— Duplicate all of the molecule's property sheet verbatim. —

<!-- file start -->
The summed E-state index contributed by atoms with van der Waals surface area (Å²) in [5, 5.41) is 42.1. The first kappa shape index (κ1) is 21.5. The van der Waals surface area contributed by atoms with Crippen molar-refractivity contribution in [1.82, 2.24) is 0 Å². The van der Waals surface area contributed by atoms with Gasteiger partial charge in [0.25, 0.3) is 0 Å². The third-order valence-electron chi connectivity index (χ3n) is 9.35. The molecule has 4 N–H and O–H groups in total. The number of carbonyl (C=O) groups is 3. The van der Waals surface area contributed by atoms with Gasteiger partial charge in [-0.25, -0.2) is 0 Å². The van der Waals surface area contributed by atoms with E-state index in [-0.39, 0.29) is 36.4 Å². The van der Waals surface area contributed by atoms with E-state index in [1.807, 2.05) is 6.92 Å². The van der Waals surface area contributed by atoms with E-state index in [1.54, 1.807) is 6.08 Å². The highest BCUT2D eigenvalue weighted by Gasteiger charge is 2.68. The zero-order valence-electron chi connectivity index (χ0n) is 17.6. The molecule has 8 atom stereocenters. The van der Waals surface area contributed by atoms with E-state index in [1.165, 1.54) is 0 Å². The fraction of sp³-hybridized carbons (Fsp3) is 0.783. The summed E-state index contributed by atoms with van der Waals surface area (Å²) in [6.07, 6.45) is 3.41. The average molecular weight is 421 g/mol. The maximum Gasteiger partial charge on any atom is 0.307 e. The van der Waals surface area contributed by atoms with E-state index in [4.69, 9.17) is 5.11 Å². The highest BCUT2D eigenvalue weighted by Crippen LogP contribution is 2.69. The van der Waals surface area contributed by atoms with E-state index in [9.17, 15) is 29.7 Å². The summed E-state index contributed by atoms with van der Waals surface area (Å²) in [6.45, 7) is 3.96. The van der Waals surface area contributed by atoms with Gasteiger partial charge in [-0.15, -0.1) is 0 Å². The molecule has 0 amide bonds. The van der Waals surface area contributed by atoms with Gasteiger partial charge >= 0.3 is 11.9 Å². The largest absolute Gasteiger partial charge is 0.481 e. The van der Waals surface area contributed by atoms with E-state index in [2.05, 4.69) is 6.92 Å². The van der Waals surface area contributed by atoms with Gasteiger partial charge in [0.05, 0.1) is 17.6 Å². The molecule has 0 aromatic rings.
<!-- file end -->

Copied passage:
The summed E-state index contributed by atoms with van der Waals surface area (Å²) in [5, 5.41) is 42.1. The first kappa shape index (κ1) is 21.5. The van der Waals surface area contributed by atoms with Crippen molar-refractivity contribution in [1.82, 2.24) is 0 Å². The van der Waals surface area contributed by atoms with Gasteiger partial charge in [0.25, 0.3) is 0 Å². The third-order valence-electron chi connectivity index (χ3n) is 9.35. The molecule has 4 N–H and O–H groups in total. The number of carbonyl (C=O) groups is 3. The van der Waals surface area contributed by atoms with Gasteiger partial charge in [-0.25, -0.2) is 0 Å². The van der Waals surface area contributed by atoms with E-state index in [-0.39, 0.29) is 36.4 Å². The van der Waals surface area contributed by atoms with E-state index in [1.807, 2.05) is 6.92 Å². The van der Waals surface area contributed by atoms with E-state index in [1.54, 1.807) is 6.08 Å². The highest BCUT2D eigenvalue weighted by Gasteiger charge is 2.68. The zero-order valence-electron chi connectivity index (χ0n) is 17.6. The molecule has 8 atom stereocenters. The van der Waals surface area contributed by atoms with E-state index in [1.165, 1.54) is 0 Å². The fraction of sp³-hybridized carbons (Fsp3) is 0.783. The summed E-state index contributed by atoms with van der Waals surface area (Å²) in [6.07, 6.45) is 3.41. The average molecular weight is 421 g/mol. The maximum Gasteiger partial charge on any atom is 0.307 e. The van der Waals surface area contributed by atoms with E-state index in [4.69, 9.17) is 5.11 Å². The highest BCUT2D eigenvalue weighted by Crippen LogP contribution is 2.69. The van der Waals surface area contributed by atoms with E-state index in [9.17, 15) is 29.7 Å². The summed E-state index contributed by atoms with van der Waals surface area (Å²) in [6.45, 7) is 3.96. The van der Waals surface area contributed by atoms with Gasteiger partial charge in [-0.15, -0.1) is 0 Å². The molecule has 0 amide bonds. The van der Waals surface area contributed by atoms with Gasteiger partial charge >= 0.3 is 11.9 Å². The largest absolute Gasteiger partial charge is 0.481 e. The van der Waals surface area contributed by atoms with E-state index in [2.05, 4.69) is 6.92 Å². The van der Waals surface area contributed by atoms with Gasteiger partial charge in [0.05, 0.1) is 17.6 Å². The molecule has 0 aromatic rings.